Khalique points out that the original Hollywood Regency look was about people wishing to entertain lavishly in their own houses: “It was about having a home you could show off and about how your guests interacted with the space. People are doing that again in a big way, so it is no surprise this style is relevant to how we live our lives today.”
Interior decorator Chuck Chewning agrees wholeheartedly. Chewning heads up the new interior design practice Studio Rubelli in New York and Milan. He is also creative director of Donghia. “This look is going back to the days when people dressed for dinner and threw cocktail parties, when their whole life was infused with taste and glamour,” he explains. “People used to be scared of ‘shiny’ and ‘bright’, but in recent years they have been exposed to it in fashion, in retail environments and in hospitality design. It is all about theatre – one star piece can be enough to really lift a room.”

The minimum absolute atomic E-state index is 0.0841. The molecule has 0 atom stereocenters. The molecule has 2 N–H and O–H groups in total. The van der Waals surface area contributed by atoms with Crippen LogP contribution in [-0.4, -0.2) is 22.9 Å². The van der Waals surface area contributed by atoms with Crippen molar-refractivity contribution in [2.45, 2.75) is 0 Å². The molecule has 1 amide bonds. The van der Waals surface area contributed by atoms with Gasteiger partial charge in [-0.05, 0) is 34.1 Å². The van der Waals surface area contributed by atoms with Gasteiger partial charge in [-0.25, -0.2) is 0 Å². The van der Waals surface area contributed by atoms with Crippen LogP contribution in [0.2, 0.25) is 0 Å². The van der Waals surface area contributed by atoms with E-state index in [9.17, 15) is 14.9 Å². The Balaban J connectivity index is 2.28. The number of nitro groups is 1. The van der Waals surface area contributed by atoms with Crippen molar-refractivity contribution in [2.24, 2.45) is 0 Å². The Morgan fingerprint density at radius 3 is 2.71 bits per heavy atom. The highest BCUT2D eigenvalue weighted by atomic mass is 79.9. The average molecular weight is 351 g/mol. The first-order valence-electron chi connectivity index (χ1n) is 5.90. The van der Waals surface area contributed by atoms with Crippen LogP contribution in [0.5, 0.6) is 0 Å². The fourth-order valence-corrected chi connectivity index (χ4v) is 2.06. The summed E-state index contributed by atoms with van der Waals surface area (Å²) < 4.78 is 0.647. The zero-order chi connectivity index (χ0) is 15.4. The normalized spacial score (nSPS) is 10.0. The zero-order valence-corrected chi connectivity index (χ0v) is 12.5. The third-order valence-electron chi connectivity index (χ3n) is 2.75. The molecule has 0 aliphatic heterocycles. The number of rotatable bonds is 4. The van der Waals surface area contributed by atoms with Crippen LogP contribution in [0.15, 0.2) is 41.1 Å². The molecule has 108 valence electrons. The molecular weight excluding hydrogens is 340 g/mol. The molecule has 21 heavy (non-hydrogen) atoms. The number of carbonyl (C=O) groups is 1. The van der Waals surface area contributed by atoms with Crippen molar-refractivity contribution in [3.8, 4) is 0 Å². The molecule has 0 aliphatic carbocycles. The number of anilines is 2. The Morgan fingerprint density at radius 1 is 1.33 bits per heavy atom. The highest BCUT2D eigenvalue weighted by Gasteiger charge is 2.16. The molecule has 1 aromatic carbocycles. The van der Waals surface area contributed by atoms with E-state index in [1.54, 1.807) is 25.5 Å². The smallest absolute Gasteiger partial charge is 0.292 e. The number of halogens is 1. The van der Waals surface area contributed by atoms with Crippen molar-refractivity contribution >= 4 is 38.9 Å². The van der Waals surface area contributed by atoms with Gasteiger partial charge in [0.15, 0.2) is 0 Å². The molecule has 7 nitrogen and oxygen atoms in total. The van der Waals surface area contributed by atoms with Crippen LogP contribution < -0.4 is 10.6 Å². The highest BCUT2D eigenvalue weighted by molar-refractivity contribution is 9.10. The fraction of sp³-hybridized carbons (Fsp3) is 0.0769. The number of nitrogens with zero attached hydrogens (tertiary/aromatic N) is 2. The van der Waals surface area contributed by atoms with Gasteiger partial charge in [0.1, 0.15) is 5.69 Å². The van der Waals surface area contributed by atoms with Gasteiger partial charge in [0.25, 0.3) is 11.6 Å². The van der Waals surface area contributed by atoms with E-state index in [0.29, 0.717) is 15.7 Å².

In Donghia’s latest furniture collections, Chewning has taken inspiration from founder Angelo Donghia’s luxuriously layered designs of the 1970s – as enjoyed by a clientele that included Ralph Lauren, Diana Ross and Liza Minnelli: “Angelo brought a glamour that was based on his celebrity clientele. Again, it was about achieving a sense of elegance in the home, but married with comfort – just like the days of Dorothy Draper and Billy Haines a generation previously. We have returned to Angelo’s 1970s era in the latest Donghia furniture collection (from £2,000), with very-high-shine finishes of black lacquer, metallic leaves and polished metals. Every season we add more and more metallics to our fabric and wallpaper ranges [from £150 per m], our latest being Matador Mystique, and they are among our bestsellers now. They look so wonderful at night, making that transition from day to evening so seamless.”